In his recent State of the State address, Governor John Kitzhaber argued that legislators must “lock in” his education system changes so they then can move on to other important issues such as tax reform and public safety.
Notice that he did not mention the last two big educational changes he helped “lock in.” Both the 1991 Education Act for the Twenty-First Century (CIM and CAM) and the 1999 Quality Education Model arguably failed to deliver on their grand promises. Now we have the Oregon Education Investment Board (OEIB), headed by the Governor, which promises to centralize education policy more than either of the two big past reform efforts. This is the perfect time to consider applying the “three strikes and you’re out” concept to public policy.
The fatal flaw in all these reform efforts is that they rely on really “smart” people centralizing control over educational policy and decision making. The first two efforts concentrated on Kindergarten through high school. Apparently, their failure led the Governor to conclude that they simply didn’t control a broad enough swath of the education spectrum to work. So now, his latest effort seeks to control everything from pre-Kindergarten through graduate school.
As I discussed in Forced Participation: Public Education’s Fatal Flaw (June 2010) and The Oregon Education Investment Board: Top Down on Steroids (December 2011), centralizing control over education policy and forcing students to attend schools chosen for them by others are destined to fail because they fly in the face of one of America’s most cherished values: choice. Parents don’t appreciate politicians, bureaucrats, or experts making decisions for them about what is best for their children. Advise? Sure. Command? No way.
Rather than wait years to judge the latest big reform a failure, it is time to try another path: the school choice path. The Governor should be amenable to such a path since he signed the initial charter school law in 1999 and three limited school choice bills in 2011. What he needs to realize, however, is that such a path is in conflict with his command-and-control efforts. He needs to make a choice – and allow parents and students many more educational choices.
To see the flaw in the command-and-control approach, consider an example I have used before. Consider what our world would be like if the government owned our grocery stores:
We can only shop at the store nearest our house, unless we can afford to move into another neighborhood. We elect food boards to oversee our grocery stores. We pay through taxes, not directly, so few notice that the government spends eight dollars for a gallon of milk and six dollars for a loaf of bread. We do notice that the bread is sometimes stale, and the milk is sometimes sour. But we get no guarantees, and we certainly get no refunds. Each food district has a central office staff working hard to design store shelves, checkout lanes, and the nutritional content of each food item.
Now, imagine voters approving less money for the public food system than its employees demand. Suddenly, stores can’t keep all the clerks employed. Food Superintendents are faced with the difficult task of eliminating some items from the shelves.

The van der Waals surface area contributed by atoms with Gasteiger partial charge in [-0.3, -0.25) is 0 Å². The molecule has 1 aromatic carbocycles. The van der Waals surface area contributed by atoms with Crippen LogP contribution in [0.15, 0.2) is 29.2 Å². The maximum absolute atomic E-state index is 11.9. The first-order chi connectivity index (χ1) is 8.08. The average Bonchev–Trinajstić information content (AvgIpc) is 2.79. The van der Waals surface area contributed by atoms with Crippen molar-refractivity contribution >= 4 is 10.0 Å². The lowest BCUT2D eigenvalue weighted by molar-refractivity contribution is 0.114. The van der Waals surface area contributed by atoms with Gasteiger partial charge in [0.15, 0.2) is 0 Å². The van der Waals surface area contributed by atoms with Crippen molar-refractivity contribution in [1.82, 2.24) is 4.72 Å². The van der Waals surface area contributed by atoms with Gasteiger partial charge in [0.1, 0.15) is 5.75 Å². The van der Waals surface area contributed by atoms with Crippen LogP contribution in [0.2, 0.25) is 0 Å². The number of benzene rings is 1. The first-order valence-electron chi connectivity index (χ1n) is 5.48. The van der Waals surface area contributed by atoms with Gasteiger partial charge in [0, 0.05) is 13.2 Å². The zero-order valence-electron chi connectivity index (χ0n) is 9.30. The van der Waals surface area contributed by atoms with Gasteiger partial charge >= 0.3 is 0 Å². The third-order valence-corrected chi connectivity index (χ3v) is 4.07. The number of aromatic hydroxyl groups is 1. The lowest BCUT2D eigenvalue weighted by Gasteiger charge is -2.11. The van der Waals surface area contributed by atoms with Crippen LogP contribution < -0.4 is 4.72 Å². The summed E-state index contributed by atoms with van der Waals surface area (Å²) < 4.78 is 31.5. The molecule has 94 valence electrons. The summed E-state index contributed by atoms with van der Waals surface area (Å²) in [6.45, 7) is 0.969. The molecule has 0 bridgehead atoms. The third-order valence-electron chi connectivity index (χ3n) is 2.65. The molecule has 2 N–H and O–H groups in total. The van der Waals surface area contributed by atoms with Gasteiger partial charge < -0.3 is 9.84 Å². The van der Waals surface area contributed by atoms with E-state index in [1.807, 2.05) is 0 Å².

Customers are angry when stores stop offering extras like cookies and candy. Until taxpayers give food stores more money, only nutritious staples will be available, and checkout lines will be longer. How could we feed ourselves without government taxing us, building big brick food buildings, and telling us where to shop?
If this scenario sounds familiar, you’re way ahead of me. It’s the world of our public school system. It’s the world most of us grew up in. Future generations deserve to grow up in a better world, where we no longer dump money into a system that celebrates the status quo and operates more for the adults that make their living in it than for the students.
Why not worry about a tax revolt decimating our grocery stores? Because they are privately owned, yet serve the public. They’re subject to intense competition, and each of us has virtually unlimited shopping choices. For those who can’t afford food, we don’t build government food stores. We give them food stamps, and they shop in the same stores and for the same products as the rest of us.
Our public schools are the equivalent of the former Soviet Union’s collective farms. Communism said government should own and run the food stores – and the farms. The result was a nation that couldn’t feed itself. To avoid becoming a nation that cannot educate itself, we need to let education dollars be spent where consumers think they should go. We need to find ways to put the children first, the system second.
School choice opponents want us to wait to see if the Governor’s latest centralized approach will eventually improve public schools. But we’ve seen what centralized control does to education already. Waiting longer won’t help struggling students today.
When public schools fail students, they often demand more money to make improvements. Imagine if grocery stores acted that way; you return a stale loaf of bread and the store charges you more so it can try better next time. That’s unacceptable for grocery stores, and it should be unacceptable for schools.
In a school choice world, if the school fails students it doesn’t get more money, it gets less as students leave and take their allocated money with them to other schools. This is the world that finally will put students first. Before the Governor’s third strike takes a further toll on students, let’s encourage him and the legislature to take another path – the school choice path.
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Education by Committee in Oregon WSJ